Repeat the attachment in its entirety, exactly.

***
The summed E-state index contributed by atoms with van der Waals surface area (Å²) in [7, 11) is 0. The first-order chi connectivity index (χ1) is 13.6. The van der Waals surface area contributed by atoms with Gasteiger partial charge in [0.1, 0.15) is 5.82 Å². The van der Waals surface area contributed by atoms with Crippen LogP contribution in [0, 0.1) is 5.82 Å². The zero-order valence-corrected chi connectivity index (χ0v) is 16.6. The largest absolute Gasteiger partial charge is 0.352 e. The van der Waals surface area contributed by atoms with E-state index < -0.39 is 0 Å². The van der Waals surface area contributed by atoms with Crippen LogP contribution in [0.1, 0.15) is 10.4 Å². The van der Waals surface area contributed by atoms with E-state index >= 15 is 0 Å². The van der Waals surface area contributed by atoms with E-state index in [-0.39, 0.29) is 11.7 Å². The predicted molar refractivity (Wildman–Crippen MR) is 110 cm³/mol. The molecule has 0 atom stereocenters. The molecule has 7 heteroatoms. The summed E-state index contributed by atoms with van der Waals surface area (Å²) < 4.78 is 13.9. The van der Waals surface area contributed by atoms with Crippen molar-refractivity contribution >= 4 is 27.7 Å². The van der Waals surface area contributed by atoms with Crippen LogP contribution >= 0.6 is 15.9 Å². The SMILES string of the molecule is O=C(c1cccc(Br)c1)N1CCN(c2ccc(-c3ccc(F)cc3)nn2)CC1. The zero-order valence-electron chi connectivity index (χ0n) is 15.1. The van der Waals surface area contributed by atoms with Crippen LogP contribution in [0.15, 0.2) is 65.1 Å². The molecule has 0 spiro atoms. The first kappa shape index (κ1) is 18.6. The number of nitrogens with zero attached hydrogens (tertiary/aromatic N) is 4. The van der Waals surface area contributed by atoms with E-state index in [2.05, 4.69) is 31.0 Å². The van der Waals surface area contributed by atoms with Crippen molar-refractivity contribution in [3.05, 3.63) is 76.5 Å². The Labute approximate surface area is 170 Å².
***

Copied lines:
The summed E-state index contributed by atoms with van der Waals surface area (Å²) in [7, 11) is 0. The first-order chi connectivity index (χ1) is 13.6. The van der Waals surface area contributed by atoms with Gasteiger partial charge in [0.1, 0.15) is 5.82 Å². The van der Waals surface area contributed by atoms with Crippen LogP contribution in [0, 0.1) is 5.82 Å². The zero-order valence-corrected chi connectivity index (χ0v) is 16.6. The largest absolute Gasteiger partial charge is 0.352 e. The van der Waals surface area contributed by atoms with E-state index < -0.39 is 0 Å². The van der Waals surface area contributed by atoms with Crippen LogP contribution in [0.1, 0.15) is 10.4 Å². The van der Waals surface area contributed by atoms with E-state index >= 15 is 0 Å². The van der Waals surface area contributed by atoms with E-state index in [-0.39, 0.29) is 11.7 Å². The predicted molar refractivity (Wildman–Crippen MR) is 110 cm³/mol. The molecule has 0 atom stereocenters. The molecule has 7 heteroatoms. The summed E-state index contributed by atoms with van der Waals surface area (Å²) < 4.78 is 13.9. The van der Waals surface area contributed by atoms with Crippen molar-refractivity contribution >= 4 is 27.7 Å². The van der Waals surface area contributed by atoms with Crippen LogP contribution >= 0.6 is 15.9 Å². The SMILES string of the molecule is O=C(c1cccc(Br)c1)N1CCN(c2ccc(-c3ccc(F)cc3)nn2)CC1. The zero-order valence-electron chi connectivity index (χ0n) is 15.1. The van der Waals surface area contributed by atoms with Crippen LogP contribution in [0.15, 0.2) is 65.1 Å². The molecule has 0 spiro atoms. The first kappa shape index (κ1) is 18.6. The number of nitrogens with zero attached hydrogens (tertiary/aromatic N) is 4. The van der Waals surface area contributed by atoms with E-state index in [2.05, 4.69) is 31.0 Å². The van der Waals surface area contributed by atoms with Crippen molar-refractivity contribution in [3.05, 3.63) is 76.5 Å². The Labute approximate surface area is 170 Å².